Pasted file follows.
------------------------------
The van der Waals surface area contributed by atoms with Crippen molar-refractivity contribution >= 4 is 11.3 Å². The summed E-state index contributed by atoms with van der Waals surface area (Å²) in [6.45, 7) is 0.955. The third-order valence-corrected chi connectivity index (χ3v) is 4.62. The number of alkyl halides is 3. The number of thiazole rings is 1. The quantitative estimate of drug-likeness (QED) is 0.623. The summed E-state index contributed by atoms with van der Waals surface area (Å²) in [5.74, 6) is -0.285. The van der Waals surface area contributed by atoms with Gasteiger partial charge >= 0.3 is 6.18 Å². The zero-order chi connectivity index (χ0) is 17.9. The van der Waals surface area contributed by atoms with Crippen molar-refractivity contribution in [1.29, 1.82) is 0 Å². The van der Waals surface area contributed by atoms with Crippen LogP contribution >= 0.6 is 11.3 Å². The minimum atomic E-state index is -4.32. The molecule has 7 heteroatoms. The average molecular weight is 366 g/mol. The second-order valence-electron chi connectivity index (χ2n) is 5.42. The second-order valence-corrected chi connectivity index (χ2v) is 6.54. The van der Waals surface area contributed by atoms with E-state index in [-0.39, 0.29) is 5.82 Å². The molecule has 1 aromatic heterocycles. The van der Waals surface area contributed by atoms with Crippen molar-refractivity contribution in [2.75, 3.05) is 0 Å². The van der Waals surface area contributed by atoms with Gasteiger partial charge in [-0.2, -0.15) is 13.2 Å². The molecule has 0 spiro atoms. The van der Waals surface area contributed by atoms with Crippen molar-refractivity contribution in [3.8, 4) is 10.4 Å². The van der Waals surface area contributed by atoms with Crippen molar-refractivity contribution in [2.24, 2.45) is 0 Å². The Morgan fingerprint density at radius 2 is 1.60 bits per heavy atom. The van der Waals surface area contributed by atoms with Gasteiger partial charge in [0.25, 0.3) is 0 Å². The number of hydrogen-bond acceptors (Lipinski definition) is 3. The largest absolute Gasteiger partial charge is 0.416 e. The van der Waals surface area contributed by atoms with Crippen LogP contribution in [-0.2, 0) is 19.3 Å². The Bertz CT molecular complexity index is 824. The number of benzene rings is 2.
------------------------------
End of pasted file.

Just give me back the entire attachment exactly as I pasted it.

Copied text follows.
The van der Waals surface area contributed by atoms with Crippen molar-refractivity contribution >= 4 is 11.3 Å². The summed E-state index contributed by atoms with van der Waals surface area (Å²) in [6.45, 7) is 0.955. The third-order valence-corrected chi connectivity index (χ3v) is 4.62. The number of alkyl halides is 3. The number of thiazole rings is 1. The quantitative estimate of drug-likeness (QED) is 0.623. The summed E-state index contributed by atoms with van der Waals surface area (Å²) in [5.74, 6) is -0.285. The van der Waals surface area contributed by atoms with Gasteiger partial charge >= 0.3 is 6.18 Å². The zero-order chi connectivity index (χ0) is 17.9. The van der Waals surface area contributed by atoms with Crippen molar-refractivity contribution in [1.29, 1.82) is 0 Å². The van der Waals surface area contributed by atoms with Crippen LogP contribution >= 0.6 is 11.3 Å². The minimum atomic E-state index is -4.32. The molecule has 7 heteroatoms. The average molecular weight is 366 g/mol. The second-order valence-electron chi connectivity index (χ2n) is 5.42. The second-order valence-corrected chi connectivity index (χ2v) is 6.54. The van der Waals surface area contributed by atoms with E-state index in [-0.39, 0.29) is 5.82 Å². The molecule has 1 aromatic heterocycles. The van der Waals surface area contributed by atoms with Crippen molar-refractivity contribution in [2.75, 3.05) is 0 Å². The van der Waals surface area contributed by atoms with Gasteiger partial charge in [-0.2, -0.15) is 13.2 Å². The molecule has 0 spiro atoms. The van der Waals surface area contributed by atoms with Crippen molar-refractivity contribution in [3.8, 4) is 10.4 Å². The van der Waals surface area contributed by atoms with Crippen molar-refractivity contribution in [2.24, 2.45) is 0 Å². The Morgan fingerprint density at radius 2 is 1.60 bits per heavy atom. The van der Waals surface area contributed by atoms with Gasteiger partial charge in [0.25, 0.3) is 0 Å². The number of hydrogen-bond acceptors (Lipinski definition) is 3. The largest absolute Gasteiger partial charge is 0.416 e. The van der Waals surface area contributed by atoms with Crippen LogP contribution in [-0.2, 0) is 19.3 Å². The Bertz CT molecular complexity index is 824. The number of benzene rings is 2.